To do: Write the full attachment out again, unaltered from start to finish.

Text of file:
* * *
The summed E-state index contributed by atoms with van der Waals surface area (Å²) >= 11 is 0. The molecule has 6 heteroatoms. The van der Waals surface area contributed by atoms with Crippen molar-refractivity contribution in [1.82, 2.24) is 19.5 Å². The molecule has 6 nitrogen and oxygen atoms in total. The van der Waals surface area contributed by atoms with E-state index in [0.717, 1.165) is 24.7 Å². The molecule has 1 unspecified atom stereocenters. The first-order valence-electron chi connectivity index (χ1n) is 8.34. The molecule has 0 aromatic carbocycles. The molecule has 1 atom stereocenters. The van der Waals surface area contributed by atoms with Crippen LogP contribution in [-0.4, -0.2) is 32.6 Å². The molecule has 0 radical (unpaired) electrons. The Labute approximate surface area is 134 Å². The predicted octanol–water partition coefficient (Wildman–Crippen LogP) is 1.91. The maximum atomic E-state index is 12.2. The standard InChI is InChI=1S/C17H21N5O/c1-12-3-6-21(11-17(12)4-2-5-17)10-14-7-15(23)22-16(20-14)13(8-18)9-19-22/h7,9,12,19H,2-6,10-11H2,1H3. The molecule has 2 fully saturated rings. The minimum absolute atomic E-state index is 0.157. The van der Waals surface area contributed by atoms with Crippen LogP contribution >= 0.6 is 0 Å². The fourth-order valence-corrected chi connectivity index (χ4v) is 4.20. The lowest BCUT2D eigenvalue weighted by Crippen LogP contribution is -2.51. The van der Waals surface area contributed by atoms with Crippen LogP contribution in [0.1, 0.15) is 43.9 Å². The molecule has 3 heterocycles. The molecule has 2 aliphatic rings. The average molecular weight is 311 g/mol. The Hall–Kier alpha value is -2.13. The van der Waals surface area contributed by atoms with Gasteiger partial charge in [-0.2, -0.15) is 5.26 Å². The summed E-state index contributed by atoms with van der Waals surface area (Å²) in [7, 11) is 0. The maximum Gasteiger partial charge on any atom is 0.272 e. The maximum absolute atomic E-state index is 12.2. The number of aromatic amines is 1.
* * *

The summed E-state index contributed by atoms with van der Waals surface area (Å²) >= 11 is 0. The molecule has 6 heteroatoms. The van der Waals surface area contributed by atoms with Crippen molar-refractivity contribution in [1.82, 2.24) is 19.5 Å². The molecule has 6 nitrogen and oxygen atoms in total. The van der Waals surface area contributed by atoms with E-state index in [0.717, 1.165) is 24.7 Å². The molecule has 1 unspecified atom stereocenters. The first-order valence-electron chi connectivity index (χ1n) is 8.34. The molecule has 0 aromatic carbocycles. The molecule has 1 atom stereocenters. The van der Waals surface area contributed by atoms with Crippen LogP contribution in [-0.4, -0.2) is 32.6 Å². The molecule has 0 radical (unpaired) electrons. The Labute approximate surface area is 134 Å². The predicted octanol–water partition coefficient (Wildman–Crippen LogP) is 1.91. The maximum atomic E-state index is 12.2. The standard InChI is InChI=1S/C17H21N5O/c1-12-3-6-21(11-17(12)4-2-5-17)10-14-7-15(23)22-16(20-14)13(8-18)9-19-22/h7,9,12,19H,2-6,10-11H2,1H3. The molecule has 2 fully saturated rings. The minimum absolute atomic E-state index is 0.157. The van der Waals surface area contributed by atoms with Crippen LogP contribution >= 0.6 is 0 Å². The fourth-order valence-corrected chi connectivity index (χ4v) is 4.20. The lowest BCUT2D eigenvalue weighted by Crippen LogP contribution is -2.51. The van der Waals surface area contributed by atoms with Crippen LogP contribution in [0.1, 0.15) is 43.9 Å². The molecule has 3 heterocycles. The molecule has 2 aliphatic rings. The average molecular weight is 311 g/mol. The Hall–Kier alpha value is -2.13. The van der Waals surface area contributed by atoms with Gasteiger partial charge in [-0.2, -0.15) is 5.26 Å². The summed E-state index contributed by atoms with van der Waals surface area (Å²) in [7, 11) is 0. The maximum Gasteiger partial charge on any atom is 0.272 e. The maximum absolute atomic E-state index is 12.2. The number of aromatic amines is 1.